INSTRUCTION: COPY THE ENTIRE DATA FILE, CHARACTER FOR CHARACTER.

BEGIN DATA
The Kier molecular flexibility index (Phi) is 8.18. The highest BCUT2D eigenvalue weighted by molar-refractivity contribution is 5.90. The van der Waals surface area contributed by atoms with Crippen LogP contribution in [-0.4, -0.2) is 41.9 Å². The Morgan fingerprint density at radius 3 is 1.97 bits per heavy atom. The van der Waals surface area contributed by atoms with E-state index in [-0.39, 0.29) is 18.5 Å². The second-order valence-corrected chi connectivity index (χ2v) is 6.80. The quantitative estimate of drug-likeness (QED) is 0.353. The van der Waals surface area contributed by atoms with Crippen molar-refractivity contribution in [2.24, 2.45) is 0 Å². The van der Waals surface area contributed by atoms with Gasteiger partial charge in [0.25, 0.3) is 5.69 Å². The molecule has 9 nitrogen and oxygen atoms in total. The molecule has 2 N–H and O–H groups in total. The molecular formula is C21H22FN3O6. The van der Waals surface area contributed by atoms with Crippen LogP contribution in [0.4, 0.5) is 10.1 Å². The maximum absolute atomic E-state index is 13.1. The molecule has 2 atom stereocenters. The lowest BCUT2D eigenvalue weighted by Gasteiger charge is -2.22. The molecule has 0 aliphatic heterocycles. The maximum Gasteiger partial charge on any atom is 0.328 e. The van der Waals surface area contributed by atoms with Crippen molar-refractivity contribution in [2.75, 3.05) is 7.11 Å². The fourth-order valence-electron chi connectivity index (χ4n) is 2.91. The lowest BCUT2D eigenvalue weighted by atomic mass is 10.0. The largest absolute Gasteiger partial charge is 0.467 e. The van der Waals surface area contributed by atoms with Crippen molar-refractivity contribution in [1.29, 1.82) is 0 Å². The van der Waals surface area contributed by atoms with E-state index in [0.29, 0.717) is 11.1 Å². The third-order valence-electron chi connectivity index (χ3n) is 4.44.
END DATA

The Kier molecular flexibility index (Phi) is 8.18. The highest BCUT2D eigenvalue weighted by molar-refractivity contribution is 5.90. The van der Waals surface area contributed by atoms with Crippen LogP contribution in [-0.4, -0.2) is 41.9 Å². The Morgan fingerprint density at radius 3 is 1.97 bits per heavy atom. The van der Waals surface area contributed by atoms with E-state index in [-0.39, 0.29) is 18.5 Å². The second-order valence-corrected chi connectivity index (χ2v) is 6.80. The quantitative estimate of drug-likeness (QED) is 0.353. The van der Waals surface area contributed by atoms with Crippen molar-refractivity contribution in [2.24, 2.45) is 0 Å². The van der Waals surface area contributed by atoms with Gasteiger partial charge in [0.25, 0.3) is 5.69 Å². The molecule has 9 nitrogen and oxygen atoms in total. The molecule has 2 N–H and O–H groups in total. The molecular formula is C21H22FN3O6. The van der Waals surface area contributed by atoms with Crippen LogP contribution in [0.4, 0.5) is 10.1 Å². The maximum absolute atomic E-state index is 13.1. The molecule has 2 atom stereocenters. The lowest BCUT2D eigenvalue weighted by Gasteiger charge is -2.22. The molecule has 0 aliphatic heterocycles. The maximum Gasteiger partial charge on any atom is 0.328 e. The van der Waals surface area contributed by atoms with Crippen molar-refractivity contribution in [2.75, 3.05) is 7.11 Å². The fourth-order valence-electron chi connectivity index (χ4n) is 2.91. The lowest BCUT2D eigenvalue weighted by atomic mass is 10.0. The largest absolute Gasteiger partial charge is 0.467 e. The van der Waals surface area contributed by atoms with Crippen molar-refractivity contribution in [1.29, 1.82) is 0 Å². The van der Waals surface area contributed by atoms with E-state index in [0.29, 0.717) is 11.1 Å². The third-order valence-electron chi connectivity index (χ3n) is 4.44.